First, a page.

existing arrangements regarding control of airspace, territorial waters, and
land passages of the West Bank and Gaza will continue. The United States is
strongly committed to Israel's security and well-being as a Jewish state.
It seems clear that an agreed, just, fair, and realistic framework for a solution
to the Palestinian refugee issue as part of any final status agreement will
need to be found through the establishment of a Palestinian state, and the settling
of Palestinian refugees there, rather than in Israel.
As part of a final peace settlement, Israel must have secure and recognized
borders, which should emerge from negotiations between the parties in accordance
with UNSC Resolutions 242 and 338.
In light of new realities on the ground, including already existing major
Israeli populations centers, it is unrealistic to expect that the outcome of
final status negotiations will be a full and complete return to the armistice
lines of 1949, and all previous efforts to negotiate a two-state solution have
reached the same conclusion. It is realistic to expect that any final status
agreement will only be achieved on the basis of mutually agreed changes that
reflect these realities.
I know that, as you state in your letter, you are aware that certain responsibilities
face the state of Israel. Among these, your government has stated that the barrier
being erected by Israel should be a security rather than political barrier,
should be temporary rather than permanent, and therefore not prejudice any final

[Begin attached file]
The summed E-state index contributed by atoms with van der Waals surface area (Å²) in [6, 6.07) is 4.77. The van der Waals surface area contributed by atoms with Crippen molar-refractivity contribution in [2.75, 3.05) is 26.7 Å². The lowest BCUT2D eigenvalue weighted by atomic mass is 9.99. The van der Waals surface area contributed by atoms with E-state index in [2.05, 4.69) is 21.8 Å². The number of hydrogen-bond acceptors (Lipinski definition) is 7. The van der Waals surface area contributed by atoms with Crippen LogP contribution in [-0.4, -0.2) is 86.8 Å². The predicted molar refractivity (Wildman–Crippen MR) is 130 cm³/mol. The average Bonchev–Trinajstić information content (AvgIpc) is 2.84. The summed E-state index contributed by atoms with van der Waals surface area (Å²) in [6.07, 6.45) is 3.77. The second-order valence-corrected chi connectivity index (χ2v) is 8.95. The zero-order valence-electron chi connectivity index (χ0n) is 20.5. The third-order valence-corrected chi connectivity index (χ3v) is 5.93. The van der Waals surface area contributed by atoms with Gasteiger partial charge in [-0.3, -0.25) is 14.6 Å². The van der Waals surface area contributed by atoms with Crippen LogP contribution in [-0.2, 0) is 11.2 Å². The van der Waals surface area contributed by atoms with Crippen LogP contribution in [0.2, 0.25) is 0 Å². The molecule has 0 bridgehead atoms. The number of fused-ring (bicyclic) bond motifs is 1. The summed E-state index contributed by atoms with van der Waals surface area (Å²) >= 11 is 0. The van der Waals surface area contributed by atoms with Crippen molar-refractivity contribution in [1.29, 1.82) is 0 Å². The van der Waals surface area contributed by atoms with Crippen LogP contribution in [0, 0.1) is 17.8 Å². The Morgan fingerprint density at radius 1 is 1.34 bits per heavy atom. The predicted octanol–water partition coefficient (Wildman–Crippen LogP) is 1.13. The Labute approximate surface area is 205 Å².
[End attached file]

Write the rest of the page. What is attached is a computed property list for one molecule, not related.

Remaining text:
status issues including final borders, and its route should take into account,
consistent with security needs, its impact on Palestinians not engaged in terrorist
As you know, the United States supports the establishment of a Palestinian
state that is viable, contiguous, sovereign, and independent, so that the Palestinian
people can build their own future in accordance with my vision set forth in
June 2002 and with the path set forth in the road map. The United States will
join with others in the international community to foster the development of
democratic political institutions and new leadership committed to those institutions,
the reconstruction of civic institutions, the growth of a free and prosperous
economy, and the building of capable security institutions dedicated to maintaining
law and order and dismantling terrorist organizations.
A peace settlement negotiated between Israelis and Palestinians would be a
great boon not only to those peoples but to the peoples of the entire region.
Accordingly, the United States believes that all states in the region have special
responsibilities: to support the building of the institutions of a Palestinian
state; to fight terrorism, and cut off all forms of assistance to individuals
and groups engaged in terrorism; and to begin now to move toward more normal
relations with the state of Israel. These actions would be true contributions
to building peace in the region.
Mr Prime Minister, you have described a bold and historic initiative that can
make an important contribution to peace. I commend your efforts and your courageous
decision which I support. As a close friend and ally, the United States intends
to work closely with you to help make it a success.
George W. Bush